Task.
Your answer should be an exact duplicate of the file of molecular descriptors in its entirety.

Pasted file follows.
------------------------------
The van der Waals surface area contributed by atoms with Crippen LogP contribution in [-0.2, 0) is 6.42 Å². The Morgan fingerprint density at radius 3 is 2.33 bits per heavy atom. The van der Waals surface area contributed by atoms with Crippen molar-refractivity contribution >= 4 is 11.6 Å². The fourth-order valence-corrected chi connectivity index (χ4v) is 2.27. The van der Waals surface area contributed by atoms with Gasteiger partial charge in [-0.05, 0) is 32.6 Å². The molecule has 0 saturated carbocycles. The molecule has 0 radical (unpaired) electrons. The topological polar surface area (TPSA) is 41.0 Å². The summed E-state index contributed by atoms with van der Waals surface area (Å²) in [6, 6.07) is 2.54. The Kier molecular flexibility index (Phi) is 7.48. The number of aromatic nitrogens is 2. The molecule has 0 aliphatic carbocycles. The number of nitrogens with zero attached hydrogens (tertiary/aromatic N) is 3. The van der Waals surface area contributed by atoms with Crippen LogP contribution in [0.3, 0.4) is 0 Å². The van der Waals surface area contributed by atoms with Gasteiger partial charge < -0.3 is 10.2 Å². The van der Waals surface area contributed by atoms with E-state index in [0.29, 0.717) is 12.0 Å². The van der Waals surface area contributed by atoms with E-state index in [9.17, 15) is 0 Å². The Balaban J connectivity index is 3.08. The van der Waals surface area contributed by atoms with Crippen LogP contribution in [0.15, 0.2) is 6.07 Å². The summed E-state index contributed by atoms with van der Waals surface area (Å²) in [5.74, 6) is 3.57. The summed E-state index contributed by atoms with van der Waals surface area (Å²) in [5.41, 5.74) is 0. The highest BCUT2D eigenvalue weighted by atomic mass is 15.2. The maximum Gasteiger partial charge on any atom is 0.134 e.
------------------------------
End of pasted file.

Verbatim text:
The van der Waals surface area contributed by atoms with Crippen LogP contribution in [-0.2, 0) is 6.42 Å². The Morgan fingerprint density at radius 3 is 2.33 bits per heavy atom. The van der Waals surface area contributed by atoms with Crippen molar-refractivity contribution >= 4 is 11.6 Å². The fourth-order valence-corrected chi connectivity index (χ4v) is 2.27. The van der Waals surface area contributed by atoms with Gasteiger partial charge in [-0.05, 0) is 32.6 Å². The molecule has 0 saturated carbocycles. The molecule has 0 radical (unpaired) electrons. The topological polar surface area (TPSA) is 41.0 Å². The summed E-state index contributed by atoms with van der Waals surface area (Å²) in [6, 6.07) is 2.54. The Kier molecular flexibility index (Phi) is 7.48. The number of aromatic nitrogens is 2. The molecule has 0 aliphatic carbocycles. The number of nitrogens with zero attached hydrogens (tertiary/aromatic N) is 3. The van der Waals surface area contributed by atoms with Crippen LogP contribution in [0.3, 0.4) is 0 Å². The van der Waals surface area contributed by atoms with Gasteiger partial charge < -0.3 is 10.2 Å². The van der Waals surface area contributed by atoms with E-state index in [0.29, 0.717) is 12.0 Å². The van der Waals surface area contributed by atoms with E-state index in [9.17, 15) is 0 Å². The Balaban J connectivity index is 3.08. The van der Waals surface area contributed by atoms with Crippen LogP contribution in [0.15, 0.2) is 6.07 Å². The summed E-state index contributed by atoms with van der Waals surface area (Å²) in [5.74, 6) is 3.57. The summed E-state index contributed by atoms with van der Waals surface area (Å²) in [5.41, 5.74) is 0. The highest BCUT2D eigenvalue weighted by atomic mass is 15.2. The maximum Gasteiger partial charge on any atom is 0.134 e.